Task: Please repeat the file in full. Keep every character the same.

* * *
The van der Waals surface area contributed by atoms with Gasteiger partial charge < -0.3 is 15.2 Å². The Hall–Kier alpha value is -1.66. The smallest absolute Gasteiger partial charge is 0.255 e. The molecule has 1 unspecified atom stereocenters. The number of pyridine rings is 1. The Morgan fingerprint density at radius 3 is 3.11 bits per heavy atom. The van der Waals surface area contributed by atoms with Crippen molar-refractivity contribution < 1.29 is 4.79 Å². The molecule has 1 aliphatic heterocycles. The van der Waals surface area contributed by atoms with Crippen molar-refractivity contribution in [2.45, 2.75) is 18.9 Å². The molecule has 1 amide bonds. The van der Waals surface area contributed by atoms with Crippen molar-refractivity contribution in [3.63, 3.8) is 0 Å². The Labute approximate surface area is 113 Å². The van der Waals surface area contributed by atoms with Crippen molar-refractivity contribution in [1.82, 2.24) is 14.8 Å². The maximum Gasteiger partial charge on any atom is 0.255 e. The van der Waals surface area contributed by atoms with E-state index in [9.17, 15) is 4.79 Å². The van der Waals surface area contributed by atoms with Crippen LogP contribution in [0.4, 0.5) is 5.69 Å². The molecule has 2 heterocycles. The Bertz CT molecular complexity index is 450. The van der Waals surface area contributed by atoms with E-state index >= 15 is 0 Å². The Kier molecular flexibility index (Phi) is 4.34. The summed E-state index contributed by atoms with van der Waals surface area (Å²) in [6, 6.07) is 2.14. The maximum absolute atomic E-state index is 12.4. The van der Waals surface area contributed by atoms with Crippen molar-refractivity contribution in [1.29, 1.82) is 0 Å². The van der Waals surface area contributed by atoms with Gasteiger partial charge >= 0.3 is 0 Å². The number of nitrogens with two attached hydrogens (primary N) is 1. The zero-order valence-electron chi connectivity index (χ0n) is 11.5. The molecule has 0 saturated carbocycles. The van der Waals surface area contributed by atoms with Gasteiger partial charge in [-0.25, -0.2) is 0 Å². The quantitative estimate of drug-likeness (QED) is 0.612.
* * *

The van der Waals surface area contributed by atoms with Gasteiger partial charge < -0.3 is 15.2 Å². The Hall–Kier alpha value is -1.66. The smallest absolute Gasteiger partial charge is 0.255 e. The molecule has 1 unspecified atom stereocenters. The number of pyridine rings is 1. The Morgan fingerprint density at radius 3 is 3.11 bits per heavy atom. The van der Waals surface area contributed by atoms with Crippen molar-refractivity contribution < 1.29 is 4.79 Å². The molecule has 1 aliphatic heterocycles. The van der Waals surface area contributed by atoms with Crippen molar-refractivity contribution in [2.45, 2.75) is 18.9 Å². The molecule has 1 amide bonds. The van der Waals surface area contributed by atoms with Crippen molar-refractivity contribution in [3.63, 3.8) is 0 Å². The Labute approximate surface area is 113 Å². The van der Waals surface area contributed by atoms with Crippen molar-refractivity contribution in [1.82, 2.24) is 14.8 Å². The maximum Gasteiger partial charge on any atom is 0.255 e. The van der Waals surface area contributed by atoms with E-state index in [9.17, 15) is 4.79 Å². The van der Waals surface area contributed by atoms with Crippen LogP contribution in [0.4, 0.5) is 5.69 Å². The molecule has 2 heterocycles. The Bertz CT molecular complexity index is 450. The van der Waals surface area contributed by atoms with E-state index >= 15 is 0 Å². The Kier molecular flexibility index (Phi) is 4.34. The summed E-state index contributed by atoms with van der Waals surface area (Å²) in [6, 6.07) is 2.14. The maximum absolute atomic E-state index is 12.4. The van der Waals surface area contributed by atoms with Crippen molar-refractivity contribution in [1.29, 1.82) is 0 Å². The van der Waals surface area contributed by atoms with Gasteiger partial charge >= 0.3 is 0 Å². The number of nitrogens with two attached hydrogens (primary N) is 1. The zero-order valence-electron chi connectivity index (χ0n) is 11.5. The molecule has 0 saturated carbocycles. The van der Waals surface area contributed by atoms with Gasteiger partial charge in [-0.25, -0.2) is 0 Å². The quantitative estimate of drug-likeness (QED) is 0.612.